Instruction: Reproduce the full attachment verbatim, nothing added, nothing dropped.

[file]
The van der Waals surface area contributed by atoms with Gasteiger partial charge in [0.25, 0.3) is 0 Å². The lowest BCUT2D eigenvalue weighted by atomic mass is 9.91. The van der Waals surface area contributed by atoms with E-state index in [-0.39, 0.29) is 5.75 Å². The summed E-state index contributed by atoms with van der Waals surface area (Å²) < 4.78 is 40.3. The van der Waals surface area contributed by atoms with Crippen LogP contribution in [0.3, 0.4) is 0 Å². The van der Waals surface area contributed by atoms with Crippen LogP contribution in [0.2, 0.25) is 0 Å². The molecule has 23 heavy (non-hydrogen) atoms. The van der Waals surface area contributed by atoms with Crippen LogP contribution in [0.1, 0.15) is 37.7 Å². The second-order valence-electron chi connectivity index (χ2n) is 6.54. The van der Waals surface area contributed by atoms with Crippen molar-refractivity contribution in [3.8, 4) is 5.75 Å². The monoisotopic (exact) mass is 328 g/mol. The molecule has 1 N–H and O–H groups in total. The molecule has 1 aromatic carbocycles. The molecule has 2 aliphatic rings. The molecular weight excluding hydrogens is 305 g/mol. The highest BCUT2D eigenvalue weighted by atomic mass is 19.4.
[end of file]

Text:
The van der Waals surface area contributed by atoms with Gasteiger partial charge in [0.25, 0.3) is 0 Å². The lowest BCUT2D eigenvalue weighted by atomic mass is 9.91. The van der Waals surface area contributed by atoms with E-state index in [-0.39, 0.29) is 5.75 Å². The summed E-state index contributed by atoms with van der Waals surface area (Å²) < 4.78 is 40.3. The van der Waals surface area contributed by atoms with Crippen LogP contribution in [0.3, 0.4) is 0 Å². The van der Waals surface area contributed by atoms with Crippen LogP contribution in [0.2, 0.25) is 0 Å². The molecule has 23 heavy (non-hydrogen) atoms. The van der Waals surface area contributed by atoms with Crippen LogP contribution in [0.1, 0.15) is 37.7 Å². The second-order valence-electron chi connectivity index (χ2n) is 6.54. The van der Waals surface area contributed by atoms with Crippen molar-refractivity contribution in [3.8, 4) is 5.75 Å². The monoisotopic (exact) mass is 328 g/mol. The molecule has 1 N–H and O–H groups in total. The molecule has 1 aromatic carbocycles. The molecule has 2 aliphatic rings. The molecular weight excluding hydrogens is 305 g/mol. The highest BCUT2D eigenvalue weighted by atomic mass is 19.4.